If David Baas had lived his life according to what other people told him to do, or followed a typical societal timeline, his life would look very different. After all, a biology professor couldn’t keep 12 dusty guitar cases lining the perimeter of his new office. Nor would it be professional to keep a cherry-wood acoustic leaning against his desk for easy access.
His walls would be adorned with diagrams of the DNA double-helix structure and magnified images of the HIV virus rather than a vibrant watercolor portrait of Ringo Starr.
Baas’s office, in the back of Roadworthy Guitar & Amp, has a sort of systematic disorder to it. Loose papers threaten to consume the desk space, music magazines pile up in the corner, and thumbtacks hold countless stray notes to a cork board, far above eye level. If it were neat, Baas joked, he’d never find anything.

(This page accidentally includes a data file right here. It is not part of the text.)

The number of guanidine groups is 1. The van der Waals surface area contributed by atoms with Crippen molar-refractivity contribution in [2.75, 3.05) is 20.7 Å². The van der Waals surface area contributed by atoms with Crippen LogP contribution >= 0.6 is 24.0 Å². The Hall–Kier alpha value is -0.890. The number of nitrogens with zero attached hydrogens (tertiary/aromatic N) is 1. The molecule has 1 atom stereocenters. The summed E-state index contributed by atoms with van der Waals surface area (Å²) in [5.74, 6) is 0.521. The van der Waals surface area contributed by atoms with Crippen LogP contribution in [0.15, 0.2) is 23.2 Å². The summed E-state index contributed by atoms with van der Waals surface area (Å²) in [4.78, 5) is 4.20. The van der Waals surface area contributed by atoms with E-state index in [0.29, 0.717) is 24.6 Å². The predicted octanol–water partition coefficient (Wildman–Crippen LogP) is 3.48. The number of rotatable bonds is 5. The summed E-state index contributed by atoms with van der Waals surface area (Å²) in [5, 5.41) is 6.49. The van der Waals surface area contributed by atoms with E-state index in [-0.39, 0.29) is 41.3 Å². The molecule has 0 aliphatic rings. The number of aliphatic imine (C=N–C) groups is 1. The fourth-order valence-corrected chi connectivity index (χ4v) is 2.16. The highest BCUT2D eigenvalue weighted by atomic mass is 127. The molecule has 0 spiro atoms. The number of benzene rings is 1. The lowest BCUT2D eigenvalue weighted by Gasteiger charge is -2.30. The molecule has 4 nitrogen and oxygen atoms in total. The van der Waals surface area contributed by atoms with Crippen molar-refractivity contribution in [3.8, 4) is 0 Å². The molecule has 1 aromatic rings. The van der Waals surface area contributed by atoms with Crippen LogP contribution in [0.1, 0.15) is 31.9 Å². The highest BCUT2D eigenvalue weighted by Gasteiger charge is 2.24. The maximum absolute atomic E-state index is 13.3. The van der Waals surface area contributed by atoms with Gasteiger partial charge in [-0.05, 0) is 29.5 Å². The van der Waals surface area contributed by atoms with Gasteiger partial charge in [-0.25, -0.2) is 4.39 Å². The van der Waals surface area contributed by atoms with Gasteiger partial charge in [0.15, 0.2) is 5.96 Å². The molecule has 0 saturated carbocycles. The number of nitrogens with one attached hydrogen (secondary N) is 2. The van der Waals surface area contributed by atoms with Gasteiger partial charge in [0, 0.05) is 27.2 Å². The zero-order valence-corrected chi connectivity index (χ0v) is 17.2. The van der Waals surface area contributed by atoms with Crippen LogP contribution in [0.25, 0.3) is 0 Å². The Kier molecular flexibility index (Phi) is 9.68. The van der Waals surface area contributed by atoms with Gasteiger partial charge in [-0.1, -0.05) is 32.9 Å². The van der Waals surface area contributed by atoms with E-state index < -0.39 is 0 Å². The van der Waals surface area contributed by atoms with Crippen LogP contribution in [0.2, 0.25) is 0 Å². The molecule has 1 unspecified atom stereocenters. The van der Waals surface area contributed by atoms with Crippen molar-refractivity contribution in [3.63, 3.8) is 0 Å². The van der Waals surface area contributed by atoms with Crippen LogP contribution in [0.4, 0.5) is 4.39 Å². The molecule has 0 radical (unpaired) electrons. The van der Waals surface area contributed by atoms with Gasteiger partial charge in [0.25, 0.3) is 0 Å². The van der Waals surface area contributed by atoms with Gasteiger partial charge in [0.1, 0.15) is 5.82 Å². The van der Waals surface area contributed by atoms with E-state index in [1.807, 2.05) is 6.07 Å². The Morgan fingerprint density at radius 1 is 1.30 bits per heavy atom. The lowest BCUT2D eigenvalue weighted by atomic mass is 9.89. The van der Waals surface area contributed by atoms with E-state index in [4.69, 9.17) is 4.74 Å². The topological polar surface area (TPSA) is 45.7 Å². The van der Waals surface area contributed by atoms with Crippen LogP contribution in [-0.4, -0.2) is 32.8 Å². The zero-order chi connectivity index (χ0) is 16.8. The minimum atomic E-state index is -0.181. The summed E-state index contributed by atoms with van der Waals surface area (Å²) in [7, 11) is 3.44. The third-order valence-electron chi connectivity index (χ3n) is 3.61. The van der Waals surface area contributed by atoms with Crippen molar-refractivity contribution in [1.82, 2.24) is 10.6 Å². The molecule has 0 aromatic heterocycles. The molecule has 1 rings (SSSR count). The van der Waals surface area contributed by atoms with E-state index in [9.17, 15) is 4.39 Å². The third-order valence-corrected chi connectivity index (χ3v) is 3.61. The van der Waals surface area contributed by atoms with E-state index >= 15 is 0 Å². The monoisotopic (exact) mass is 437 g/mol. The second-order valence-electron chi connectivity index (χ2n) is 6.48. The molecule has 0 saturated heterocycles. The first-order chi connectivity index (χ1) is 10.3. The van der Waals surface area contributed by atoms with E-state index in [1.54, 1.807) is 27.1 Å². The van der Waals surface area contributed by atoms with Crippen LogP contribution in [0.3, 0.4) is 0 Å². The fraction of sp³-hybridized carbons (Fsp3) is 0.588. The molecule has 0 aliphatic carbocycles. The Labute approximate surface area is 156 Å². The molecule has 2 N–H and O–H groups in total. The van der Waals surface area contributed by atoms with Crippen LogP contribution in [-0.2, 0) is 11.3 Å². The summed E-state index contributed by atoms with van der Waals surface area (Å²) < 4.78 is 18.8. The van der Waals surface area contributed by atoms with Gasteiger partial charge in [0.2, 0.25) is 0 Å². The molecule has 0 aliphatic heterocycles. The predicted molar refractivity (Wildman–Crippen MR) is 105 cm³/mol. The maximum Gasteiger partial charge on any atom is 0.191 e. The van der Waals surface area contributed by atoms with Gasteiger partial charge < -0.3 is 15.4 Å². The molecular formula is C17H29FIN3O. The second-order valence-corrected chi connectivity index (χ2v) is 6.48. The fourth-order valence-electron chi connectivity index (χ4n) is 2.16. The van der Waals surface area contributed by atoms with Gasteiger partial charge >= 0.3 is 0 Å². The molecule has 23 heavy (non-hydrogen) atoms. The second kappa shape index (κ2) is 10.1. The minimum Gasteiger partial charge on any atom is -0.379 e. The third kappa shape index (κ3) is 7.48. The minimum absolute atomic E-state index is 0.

With contemporary so-called R&B so dominated by Britney Spears wannabes in blackface, it's so pleasurable indeed to hear the real thing done by a seasoned artist who knows how it's done. Certainly Betty Harris's Intuition fits that bill -- to a tee! It's just an all-around musical pleasure.
Betty Harris perfected her soul, blues and R&B chops from 1958 to 1969, working with singer Big Maybelle and producers Bert Berns and Allen Toussaint, and touring with Otis Redding. Then she retired from music to raise her family, but fan notice posted on the Internet brought her back into performing again in 2005. In December, 2006 she teamed up with producer/engineer/songwriter/musician Jon Tiven to record Intuition, her debut solo CD, released on the well-regarded Evidence blues and soul label.
Watermelon Slim and the Workers
The Wheel Man
Northern Blues Music NBM0038